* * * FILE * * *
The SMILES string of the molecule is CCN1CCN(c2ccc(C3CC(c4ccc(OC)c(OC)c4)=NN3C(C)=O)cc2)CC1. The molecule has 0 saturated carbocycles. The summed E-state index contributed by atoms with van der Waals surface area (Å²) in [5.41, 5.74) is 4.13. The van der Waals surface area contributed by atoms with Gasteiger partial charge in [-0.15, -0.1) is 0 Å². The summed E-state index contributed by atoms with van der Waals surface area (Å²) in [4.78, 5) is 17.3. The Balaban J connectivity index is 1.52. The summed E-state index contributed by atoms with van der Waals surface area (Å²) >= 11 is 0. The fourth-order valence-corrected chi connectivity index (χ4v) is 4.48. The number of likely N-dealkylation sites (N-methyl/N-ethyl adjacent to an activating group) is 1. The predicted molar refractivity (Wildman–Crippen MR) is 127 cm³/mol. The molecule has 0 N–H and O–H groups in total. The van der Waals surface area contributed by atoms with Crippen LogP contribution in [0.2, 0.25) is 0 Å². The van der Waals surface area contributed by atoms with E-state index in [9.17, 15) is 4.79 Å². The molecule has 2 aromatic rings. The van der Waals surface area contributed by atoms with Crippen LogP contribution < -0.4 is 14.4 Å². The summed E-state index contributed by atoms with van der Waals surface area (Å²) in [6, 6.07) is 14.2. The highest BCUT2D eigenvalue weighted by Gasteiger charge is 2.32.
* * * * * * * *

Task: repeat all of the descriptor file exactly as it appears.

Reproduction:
The SMILES string of the molecule is CCN1CCN(c2ccc(C3CC(c4ccc(OC)c(OC)c4)=NN3C(C)=O)cc2)CC1. The molecule has 0 saturated carbocycles. The summed E-state index contributed by atoms with van der Waals surface area (Å²) in [5.41, 5.74) is 4.13. The van der Waals surface area contributed by atoms with Gasteiger partial charge in [-0.15, -0.1) is 0 Å². The summed E-state index contributed by atoms with van der Waals surface area (Å²) in [4.78, 5) is 17.3. The Balaban J connectivity index is 1.52. The summed E-state index contributed by atoms with van der Waals surface area (Å²) >= 11 is 0. The fourth-order valence-corrected chi connectivity index (χ4v) is 4.48. The number of likely N-dealkylation sites (N-methyl/N-ethyl adjacent to an activating group) is 1. The predicted molar refractivity (Wildman–Crippen MR) is 127 cm³/mol. The molecule has 0 N–H and O–H groups in total. The van der Waals surface area contributed by atoms with Crippen LogP contribution in [0.2, 0.25) is 0 Å². The van der Waals surface area contributed by atoms with E-state index in [9.17, 15) is 4.79 Å². The molecule has 2 aromatic rings. The van der Waals surface area contributed by atoms with Crippen LogP contribution < -0.4 is 14.4 Å². The summed E-state index contributed by atoms with van der Waals surface area (Å²) in [6, 6.07) is 14.2. The highest BCUT2D eigenvalue weighted by Gasteiger charge is 2.32.